Ka Wehena: Aloha Waiahi
Ke Ola Magazine
by Kumu Keala Ching
1M ago
photo courtesy of Karen Valentine Na Kumu Keala Ching Lei hulu mamo ia, kau mai i luna He ‘i‘ini lipolipo i hali‘a ‘ia He aloha e Waiahi Nou ia lei Lei hulu poepoe, puni ke aloha Kū hulu wili ‘ia pūkahi kua ē He aloha e Waiahi Nou ia lei Lei hulu kāmoe, moemoeā ē Moe a‘e wili ‘ia pūlua kūkahi ē He aloha e Waiahi Nou ia lei Puana ‘ia mele i lohe ‘ia Lei hulu mamo ia, kau mai i luna He aloha e Waiahi Nou ia lei Puana ‘ia mai kū ke aloha Nou ia lei o nā kūpuna He aloha e Waiahi Nou ia lei He mele aloha, he mele ia e Waiahi Precious lei honored majestically Cherished one fully remembered Ind ..read more
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Mālama Mokupuni: Caring for Our Island Environment — A Rare Night Visitor: ‘A‘o, the Newell’s Shearwater
Ke Ola Magazine
by Ke Ola Magazine
1M ago
Adult ‘a‘o fly far out to sea to dive for fish and squid. photo courtesy of Alex Wang, DLNR By Rachel Laderman The strange, croaking-squawking calls started in August. Was it a sick chicken? A keiki’s squeaky toy? A lost donkey? I asked neighbors, I did a web search. I stayed up to listen closely: it had to be a bird. The sound came and went. It first called just after dark, flying in from the ocean, and then again at 4:30am, circling for an hour—calling loudly. Finally, I searched the web for “brays like donkey night bird Hawai‘i” and there it was: “‘A‘o, Newell’s Shearwater, 30-to-35-inch wi ..read more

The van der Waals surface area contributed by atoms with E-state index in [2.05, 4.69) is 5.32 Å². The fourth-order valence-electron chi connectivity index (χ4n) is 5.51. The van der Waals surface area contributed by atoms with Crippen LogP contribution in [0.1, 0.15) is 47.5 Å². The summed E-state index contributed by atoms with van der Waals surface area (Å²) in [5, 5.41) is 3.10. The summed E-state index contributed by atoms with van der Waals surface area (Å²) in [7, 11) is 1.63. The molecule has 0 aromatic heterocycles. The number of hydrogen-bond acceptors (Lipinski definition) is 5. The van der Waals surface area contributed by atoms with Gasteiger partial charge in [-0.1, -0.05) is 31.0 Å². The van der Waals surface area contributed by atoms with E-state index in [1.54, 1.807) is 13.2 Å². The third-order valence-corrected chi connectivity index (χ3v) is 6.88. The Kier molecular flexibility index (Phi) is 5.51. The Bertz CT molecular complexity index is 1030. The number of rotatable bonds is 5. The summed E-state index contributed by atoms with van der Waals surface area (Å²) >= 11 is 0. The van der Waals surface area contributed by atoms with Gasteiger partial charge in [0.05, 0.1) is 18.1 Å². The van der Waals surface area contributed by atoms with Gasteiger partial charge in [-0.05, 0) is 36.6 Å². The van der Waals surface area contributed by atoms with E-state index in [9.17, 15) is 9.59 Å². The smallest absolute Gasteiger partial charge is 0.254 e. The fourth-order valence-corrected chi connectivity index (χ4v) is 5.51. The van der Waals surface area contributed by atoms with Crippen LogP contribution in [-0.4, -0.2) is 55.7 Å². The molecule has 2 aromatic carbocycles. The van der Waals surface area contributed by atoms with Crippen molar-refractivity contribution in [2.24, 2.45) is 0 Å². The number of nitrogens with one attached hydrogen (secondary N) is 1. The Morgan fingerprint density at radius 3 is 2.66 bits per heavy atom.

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Building Business with Soul: Compassion and Resilience in Business
Ke Ola Magazine
by Arliss Dudley-Cash, MA, MBA
1M ago
By Arliss Dudley-Cash The last couple of years have been challenging for businesses in one way or another. Many businesses did not survive the shutdowns of the pandemic which makes many wonder how those businesses that did survive managed to be resilient. Resiliency is our ability to bounce back from challenging situations which impact every area of our lives. Often when we think of being resilient, we think of pushing ourselves to our limits and beyond. What if I told you there is a different, more gentle way, to step into resiliency and more easily bounce back from adversity through the sup ..read more
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Medicinal Plants from the Garden—Lemongrass: A Hawai‘i Island Garden Staple
Ke Ola Magazine
by Brittany P. Anderson
1M ago
By Brittany P. Anderson Bowls of creamy red curry teeming with chunks of kabocha squash, eggplant, and green beans quickly leave the kitchen. The cook expertly ladles from an oversized pot, choosing the perfect amount of vegetables and broth while avoiding the aromatic spices floating at the top. The entire restaurant smells of sweet heat and citrus that only increases as the bowls of curry are shuttled to eager diners. Lemongrass is one of the key fragrant spices used in Thai curry and other Asian cuisines. For thousands of years, lemongrass has been flavoring soups, curries, and teas. The p ..read more
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Ka Puana: Auwē Ke Ola ē
Ke Ola Magazine
by Kumu Keala Ching
1M ago
The post Ka Puana: Auwē Ke Ola ē appeared first on Ke Ola Magazine ..read more
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Education on the Ocean: Pua Ka Ilima Treats Keiki to Sailing Adventures
Ke Ola Magazine
by Ke Ola Magazine
1M ago